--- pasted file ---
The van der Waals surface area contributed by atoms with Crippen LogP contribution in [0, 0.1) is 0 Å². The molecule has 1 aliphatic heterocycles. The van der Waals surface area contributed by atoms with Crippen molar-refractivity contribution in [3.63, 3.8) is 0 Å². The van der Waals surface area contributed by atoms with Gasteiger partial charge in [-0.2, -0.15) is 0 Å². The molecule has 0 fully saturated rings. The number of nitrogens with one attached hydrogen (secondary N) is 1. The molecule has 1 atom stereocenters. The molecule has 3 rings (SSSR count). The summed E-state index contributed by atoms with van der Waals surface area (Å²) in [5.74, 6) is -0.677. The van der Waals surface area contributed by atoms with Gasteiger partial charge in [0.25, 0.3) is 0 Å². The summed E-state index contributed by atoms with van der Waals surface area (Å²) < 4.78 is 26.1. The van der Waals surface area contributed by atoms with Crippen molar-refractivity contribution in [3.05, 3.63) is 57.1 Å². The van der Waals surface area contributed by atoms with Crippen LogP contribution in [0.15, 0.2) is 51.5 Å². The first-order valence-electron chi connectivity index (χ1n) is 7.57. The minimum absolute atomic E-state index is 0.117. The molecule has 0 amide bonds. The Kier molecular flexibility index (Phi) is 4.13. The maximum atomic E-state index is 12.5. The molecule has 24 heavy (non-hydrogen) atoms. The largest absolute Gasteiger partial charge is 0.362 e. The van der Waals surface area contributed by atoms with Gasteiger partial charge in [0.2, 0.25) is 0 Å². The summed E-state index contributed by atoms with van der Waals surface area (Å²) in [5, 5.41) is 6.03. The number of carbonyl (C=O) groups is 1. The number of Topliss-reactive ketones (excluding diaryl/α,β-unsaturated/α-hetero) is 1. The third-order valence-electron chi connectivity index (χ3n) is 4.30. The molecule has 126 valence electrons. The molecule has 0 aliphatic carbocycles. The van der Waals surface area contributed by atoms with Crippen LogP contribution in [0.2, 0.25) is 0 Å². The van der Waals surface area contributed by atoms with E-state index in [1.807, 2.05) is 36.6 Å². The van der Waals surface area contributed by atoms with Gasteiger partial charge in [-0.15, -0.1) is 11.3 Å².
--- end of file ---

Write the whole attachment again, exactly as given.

The van der Waals surface area contributed by atoms with Crippen LogP contribution in [0, 0.1) is 0 Å². The molecule has 1 aliphatic heterocycles. The van der Waals surface area contributed by atoms with Crippen molar-refractivity contribution in [3.63, 3.8) is 0 Å². The van der Waals surface area contributed by atoms with Gasteiger partial charge in [-0.2, -0.15) is 0 Å². The molecule has 0 fully saturated rings. The number of nitrogens with one attached hydrogen (secondary N) is 1. The molecule has 1 atom stereocenters. The molecule has 3 rings (SSSR count). The summed E-state index contributed by atoms with van der Waals surface area (Å²) in [5.74, 6) is -0.677. The van der Waals surface area contributed by atoms with Gasteiger partial charge in [0.25, 0.3) is 0 Å². The summed E-state index contributed by atoms with van der Waals surface area (Å²) < 4.78 is 26.1. The van der Waals surface area contributed by atoms with Crippen molar-refractivity contribution in [3.05, 3.63) is 57.1 Å². The van der Waals surface area contributed by atoms with Crippen LogP contribution in [0.15, 0.2) is 51.5 Å². The first-order valence-electron chi connectivity index (χ1n) is 7.57. The minimum absolute atomic E-state index is 0.117. The molecule has 0 amide bonds. The Kier molecular flexibility index (Phi) is 4.13. The maximum atomic E-state index is 12.5. The molecule has 24 heavy (non-hydrogen) atoms. The largest absolute Gasteiger partial charge is 0.362 e. The van der Waals surface area contributed by atoms with Gasteiger partial charge in [0.2, 0.25) is 0 Å². The summed E-state index contributed by atoms with van der Waals surface area (Å²) in [5, 5.41) is 6.03. The number of carbonyl (C=O) groups is 1. The number of Topliss-reactive ketones (excluding diaryl/α,β-unsaturated/α-hetero) is 1. The third-order valence-electron chi connectivity index (χ3n) is 4.30. The molecule has 126 valence electrons. The molecule has 0 aliphatic carbocycles. The van der Waals surface area contributed by atoms with Crippen LogP contribution in [0.2, 0.25) is 0 Å². The van der Waals surface area contributed by atoms with E-state index in [1.807, 2.05) is 36.6 Å². The van der Waals surface area contributed by atoms with Gasteiger partial charge in [-0.15, -0.1) is 11.3 Å².